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Emotional Intelligence requires patience more than anything

Updated: Oct 20, 2020

No matter how good or bad the situation is, patience has been the key handler. In this imperfect world, even emotionally intelligent people, who are considered too perfect to understand, interpret, and respond, patience is the key influencer in their decisions and actions. And when you are a part of corporate life, situations are no cakewalk.


Patience is in fact supposed to be an important attribute of an emotionally intelligent person as that becomes imperative while there are instances of overlooking certain matters and handling situations maturely. That is the actual time when you have to decide what to choose and what to ignore, the priorities, the on-the-feet thinking.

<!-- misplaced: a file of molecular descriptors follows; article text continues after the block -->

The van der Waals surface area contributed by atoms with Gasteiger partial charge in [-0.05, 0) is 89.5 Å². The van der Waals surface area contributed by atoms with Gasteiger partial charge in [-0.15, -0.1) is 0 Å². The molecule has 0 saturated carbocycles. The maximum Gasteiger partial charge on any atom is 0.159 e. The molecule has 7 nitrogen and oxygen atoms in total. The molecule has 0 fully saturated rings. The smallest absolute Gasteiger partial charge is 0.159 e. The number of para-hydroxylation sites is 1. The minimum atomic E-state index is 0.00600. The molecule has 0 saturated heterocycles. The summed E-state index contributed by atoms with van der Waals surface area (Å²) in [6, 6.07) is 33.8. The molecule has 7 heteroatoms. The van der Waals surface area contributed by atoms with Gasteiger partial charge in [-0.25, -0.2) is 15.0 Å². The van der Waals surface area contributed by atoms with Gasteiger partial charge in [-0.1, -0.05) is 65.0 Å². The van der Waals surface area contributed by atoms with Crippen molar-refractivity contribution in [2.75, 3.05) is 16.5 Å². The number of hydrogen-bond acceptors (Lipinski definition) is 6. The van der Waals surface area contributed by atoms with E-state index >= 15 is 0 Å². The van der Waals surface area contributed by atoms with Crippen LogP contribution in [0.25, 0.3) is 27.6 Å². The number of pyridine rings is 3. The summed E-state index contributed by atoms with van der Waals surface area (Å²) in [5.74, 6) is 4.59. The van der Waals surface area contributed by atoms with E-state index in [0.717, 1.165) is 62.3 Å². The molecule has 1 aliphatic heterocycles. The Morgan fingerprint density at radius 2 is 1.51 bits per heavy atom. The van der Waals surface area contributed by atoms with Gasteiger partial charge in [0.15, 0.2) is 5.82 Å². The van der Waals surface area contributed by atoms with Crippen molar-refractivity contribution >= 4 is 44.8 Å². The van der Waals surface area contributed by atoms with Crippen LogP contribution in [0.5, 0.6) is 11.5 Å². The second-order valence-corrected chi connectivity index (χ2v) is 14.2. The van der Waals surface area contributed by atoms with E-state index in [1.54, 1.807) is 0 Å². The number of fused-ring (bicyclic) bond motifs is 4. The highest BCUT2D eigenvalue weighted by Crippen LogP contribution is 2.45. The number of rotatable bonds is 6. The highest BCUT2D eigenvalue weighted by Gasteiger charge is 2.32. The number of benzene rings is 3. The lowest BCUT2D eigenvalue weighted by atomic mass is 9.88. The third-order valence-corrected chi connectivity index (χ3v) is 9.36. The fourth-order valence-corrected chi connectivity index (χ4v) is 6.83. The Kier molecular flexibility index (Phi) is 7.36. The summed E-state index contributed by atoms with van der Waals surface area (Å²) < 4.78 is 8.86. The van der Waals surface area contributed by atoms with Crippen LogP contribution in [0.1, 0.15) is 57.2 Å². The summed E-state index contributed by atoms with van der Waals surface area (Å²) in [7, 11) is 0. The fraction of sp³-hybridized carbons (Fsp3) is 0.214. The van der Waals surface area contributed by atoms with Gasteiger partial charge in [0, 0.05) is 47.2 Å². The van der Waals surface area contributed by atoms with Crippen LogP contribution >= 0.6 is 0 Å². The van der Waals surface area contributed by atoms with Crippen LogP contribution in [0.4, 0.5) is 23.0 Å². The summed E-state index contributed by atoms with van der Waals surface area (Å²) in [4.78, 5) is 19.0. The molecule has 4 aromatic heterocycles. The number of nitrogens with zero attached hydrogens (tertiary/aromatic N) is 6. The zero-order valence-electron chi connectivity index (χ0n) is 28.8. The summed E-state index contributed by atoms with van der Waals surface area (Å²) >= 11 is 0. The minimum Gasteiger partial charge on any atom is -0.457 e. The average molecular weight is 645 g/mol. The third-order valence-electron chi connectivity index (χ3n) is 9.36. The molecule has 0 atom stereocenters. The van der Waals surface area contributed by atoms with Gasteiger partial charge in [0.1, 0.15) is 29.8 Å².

These situations generally turn into a blame game situation, where there are many hard decisions to be taken. Thorough thinking is involved here.

In many cases, more than who is right or wrong, it's "what is apt" that holds more importance; that helps take appropriate decisions. Sometimes, we also need to consider, "what could be the best solution".

Coming to the corporate situation - In a team, the 'Who' part is given more importance, leading to egoistic clashes and misunderstandings in the work network. All this makes the situation more complex.


Provided everyone thinks about the solution, it becomes very easy in finding it. However, everyone focuses more on their personal interests, which may or may not align with the solutions. The more the misalignment, the more a team member shows resistance. Their own logic, added with a stubborn approach might make it difficult to conclude a meaningful solution. However, being an emotionally intelligent person, I believe patience is the only solution here as you could be dealing with the less matured ones, who may be fighting to win the argument rather than looking for solutions.

Hence, give a little time till your team members become matured enough to understand and turn their focus on the best solutions rather than getting involved in blame games.

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